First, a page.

Here I am just going to give you some basic tips that should help you feel better. Everyone is different, and the origin of the bloating might be more specific for some people. But if you start applying those easy tips, you can give yourself a chance to get over that excessive bloating.
#1 Food Sensitivities
The best way to track food sensitivities is to keep a food diary and write down how you feel daily: digestion, sleep, bloating, cramps and even mood, fatigue… Your body may react to some foods you have been eating 2 days ago. So it is important to fine tune your own diet.
Next best thing is to eliminate the most common sources of allergies or sensitivities:
– Gluten (be grain-free for at least 1-2 months)
– Dairy (choose coconut milk instead)
– Tree nuts (walnuts, cashews…)
– Corn (and high fructose corn syrup as well…)
– Sugar and Yeast
Usually, eliminating those foods truly makes a big difference quite quickly. People start feeling more energized and… less bloated. If you tend to have migraines or headaches, avoiding those foods could help as well.
#2 Fungus and Parasites
No one likes to talk about it but still. Fungus overgrowth and parasites infection can dramatically impact your digestive system and overall health. So yes, if you are having a real big problem with your digestive tract, I would advise you to get tested. In the meantime, make those organisms starve by going on an anti-fungal diet. I would advise you to read the book “The Fungus Link” by Doug Kaufmann for a good understanding of what it really is. To start with, cut out all sugar and starchy foods, and add good healthy fats, especially coconut oil (potent anti-fungal food).
#3 Chew your meals, and drink before and after meals, not during meals
Your stomach is meant to be an acidic environment. This is crucial to protect you from outside parasites or harmful bacteria, but also to continue the process of digestion by breaking down the foods (which started with your chewing and saliva).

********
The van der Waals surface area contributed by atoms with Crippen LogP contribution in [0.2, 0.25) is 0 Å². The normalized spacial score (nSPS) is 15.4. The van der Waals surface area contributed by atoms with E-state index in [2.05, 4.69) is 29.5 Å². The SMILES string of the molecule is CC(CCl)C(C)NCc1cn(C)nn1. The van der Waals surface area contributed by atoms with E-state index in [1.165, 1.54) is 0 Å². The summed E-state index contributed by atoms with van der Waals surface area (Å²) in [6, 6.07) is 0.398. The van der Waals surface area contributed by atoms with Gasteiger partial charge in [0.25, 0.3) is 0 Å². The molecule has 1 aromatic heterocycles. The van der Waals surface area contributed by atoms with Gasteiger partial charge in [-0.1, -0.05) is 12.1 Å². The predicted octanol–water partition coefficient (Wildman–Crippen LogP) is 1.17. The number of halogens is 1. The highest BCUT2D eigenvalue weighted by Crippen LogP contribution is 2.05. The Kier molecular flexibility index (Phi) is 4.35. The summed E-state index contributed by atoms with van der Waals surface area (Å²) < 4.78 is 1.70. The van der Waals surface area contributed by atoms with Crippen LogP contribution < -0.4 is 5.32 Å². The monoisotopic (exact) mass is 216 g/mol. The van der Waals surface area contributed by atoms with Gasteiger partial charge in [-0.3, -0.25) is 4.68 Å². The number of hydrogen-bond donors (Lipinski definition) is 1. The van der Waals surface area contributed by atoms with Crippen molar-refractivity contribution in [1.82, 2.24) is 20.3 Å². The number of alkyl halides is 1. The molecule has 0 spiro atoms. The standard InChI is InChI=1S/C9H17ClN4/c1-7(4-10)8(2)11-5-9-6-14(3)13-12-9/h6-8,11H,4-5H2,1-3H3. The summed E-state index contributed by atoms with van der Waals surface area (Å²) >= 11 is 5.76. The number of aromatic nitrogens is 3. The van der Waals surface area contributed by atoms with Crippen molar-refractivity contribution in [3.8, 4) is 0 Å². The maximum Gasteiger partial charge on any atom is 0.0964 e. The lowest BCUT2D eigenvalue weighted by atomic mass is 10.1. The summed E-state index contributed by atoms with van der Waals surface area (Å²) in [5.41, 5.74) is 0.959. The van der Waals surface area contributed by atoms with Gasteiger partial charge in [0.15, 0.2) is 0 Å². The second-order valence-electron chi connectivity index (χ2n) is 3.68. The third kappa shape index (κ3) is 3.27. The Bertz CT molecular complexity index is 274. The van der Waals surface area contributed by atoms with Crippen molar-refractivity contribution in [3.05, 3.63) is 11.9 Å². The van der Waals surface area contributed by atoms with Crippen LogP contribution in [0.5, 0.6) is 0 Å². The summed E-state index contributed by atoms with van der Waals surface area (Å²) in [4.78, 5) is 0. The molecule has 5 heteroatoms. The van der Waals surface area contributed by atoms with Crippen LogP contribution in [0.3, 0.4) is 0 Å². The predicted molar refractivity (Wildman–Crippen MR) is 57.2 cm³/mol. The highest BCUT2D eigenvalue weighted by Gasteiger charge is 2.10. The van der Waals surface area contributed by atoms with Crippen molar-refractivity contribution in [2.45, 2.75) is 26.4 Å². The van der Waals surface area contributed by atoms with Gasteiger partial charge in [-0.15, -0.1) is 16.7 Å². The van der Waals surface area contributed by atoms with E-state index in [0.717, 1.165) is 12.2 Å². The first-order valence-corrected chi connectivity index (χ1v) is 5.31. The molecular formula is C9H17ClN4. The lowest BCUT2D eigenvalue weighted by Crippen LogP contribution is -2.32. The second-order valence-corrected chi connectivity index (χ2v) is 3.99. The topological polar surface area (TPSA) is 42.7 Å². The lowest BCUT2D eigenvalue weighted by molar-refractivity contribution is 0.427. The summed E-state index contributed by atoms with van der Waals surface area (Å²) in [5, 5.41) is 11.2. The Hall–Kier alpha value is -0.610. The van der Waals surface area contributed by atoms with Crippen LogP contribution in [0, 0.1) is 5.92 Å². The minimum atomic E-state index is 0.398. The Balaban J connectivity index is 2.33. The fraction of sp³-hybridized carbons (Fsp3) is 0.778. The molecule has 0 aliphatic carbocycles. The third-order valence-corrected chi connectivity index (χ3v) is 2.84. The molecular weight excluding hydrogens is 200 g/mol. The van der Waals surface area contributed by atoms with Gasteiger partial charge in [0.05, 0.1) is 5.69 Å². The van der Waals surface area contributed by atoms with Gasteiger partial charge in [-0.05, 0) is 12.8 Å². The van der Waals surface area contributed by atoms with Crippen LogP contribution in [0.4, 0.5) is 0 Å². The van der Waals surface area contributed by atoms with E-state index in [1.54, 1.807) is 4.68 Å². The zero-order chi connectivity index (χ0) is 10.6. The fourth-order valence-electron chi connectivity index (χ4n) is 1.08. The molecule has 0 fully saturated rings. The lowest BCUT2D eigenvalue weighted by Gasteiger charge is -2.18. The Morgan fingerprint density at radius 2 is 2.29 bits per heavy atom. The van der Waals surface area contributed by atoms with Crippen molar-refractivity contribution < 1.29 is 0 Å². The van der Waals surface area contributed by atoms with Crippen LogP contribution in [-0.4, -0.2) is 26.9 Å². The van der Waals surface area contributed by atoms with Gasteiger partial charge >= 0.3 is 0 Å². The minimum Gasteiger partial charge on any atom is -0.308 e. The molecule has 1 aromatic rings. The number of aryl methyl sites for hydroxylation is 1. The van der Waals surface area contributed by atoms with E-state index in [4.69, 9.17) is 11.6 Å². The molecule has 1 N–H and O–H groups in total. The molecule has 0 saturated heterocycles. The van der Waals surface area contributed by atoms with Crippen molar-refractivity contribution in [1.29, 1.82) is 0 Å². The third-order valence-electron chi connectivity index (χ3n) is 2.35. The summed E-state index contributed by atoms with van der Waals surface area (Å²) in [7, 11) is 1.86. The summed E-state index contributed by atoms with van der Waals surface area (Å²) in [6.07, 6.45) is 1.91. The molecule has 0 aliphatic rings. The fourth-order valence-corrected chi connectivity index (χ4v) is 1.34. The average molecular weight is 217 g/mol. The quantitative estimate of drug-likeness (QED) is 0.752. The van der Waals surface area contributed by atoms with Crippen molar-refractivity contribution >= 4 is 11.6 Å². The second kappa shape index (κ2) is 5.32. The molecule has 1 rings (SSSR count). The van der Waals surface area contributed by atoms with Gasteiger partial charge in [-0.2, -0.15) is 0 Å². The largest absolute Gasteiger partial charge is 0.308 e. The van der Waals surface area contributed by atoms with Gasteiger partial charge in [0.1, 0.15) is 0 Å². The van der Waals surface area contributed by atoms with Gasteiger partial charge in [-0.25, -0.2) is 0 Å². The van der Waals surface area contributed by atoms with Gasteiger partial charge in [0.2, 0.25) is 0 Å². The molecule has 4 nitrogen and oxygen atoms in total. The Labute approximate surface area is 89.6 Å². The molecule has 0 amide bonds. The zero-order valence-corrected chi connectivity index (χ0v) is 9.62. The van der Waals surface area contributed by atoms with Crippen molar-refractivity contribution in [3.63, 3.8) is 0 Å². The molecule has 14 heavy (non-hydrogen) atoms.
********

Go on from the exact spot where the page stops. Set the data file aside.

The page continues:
If you drink too much while you are eating, you are diluting the acid gastric juices and therefore making digestion much more difficult. That is why I would advise you to drink 15-20 minutes before eating (this can trigger the acid production in your stomach), and wait 15-20 minutes after your meal to drink again. Keep on drinking good quality water all day long. That way, you don’t impair the natural process of digestion. Also, take time to really chew your food and be mindful during your meals. Enjoy those moments and get in touch with how your body reacts to what you are eating.
#4 Manage your stress
Whenever you are stressed, you are in a “fight or flight” mode that pushes your blood flow towards the extremities of your body, out of your organs. And this is why you can’t have a good digestion if you are stressed on a continual basis. It is most important to manage your stress, whatever the sources of stress are: emotional, mental, physical, spiritual… Adrenal fatigue can impact your way before you get relevant signs like chronic disease or burn-out.
A good way to start dealing with it is to do deep belly breathing every day, starting with 5 minutes and up to 10-15 minutes. Meditating is also a very efficient way to help you deal with your daily stressors. Don’t let yourself overwhelmed. Be mindful and use those simple tips to help your body do what it wants to do: keep you healthy and happy.
#5 Move your body gently
Many people think they have to work out in order to be fit and often to out-exercise a bad diet. Well, this is a wrong approach to what “being active” means.
If you are too stressed, then overexercising, especially doing hours-long cardio, could potentially make things even worse. This increases your stress hormones levels (cortisol especially) and is catabolic, which means you are not building muscle mass, but losing it. When you are over-stressed, your cortisol levels are already too high. Add cardio exercises or wrongly prescribed exercises, and the results won’t be what you were expecting.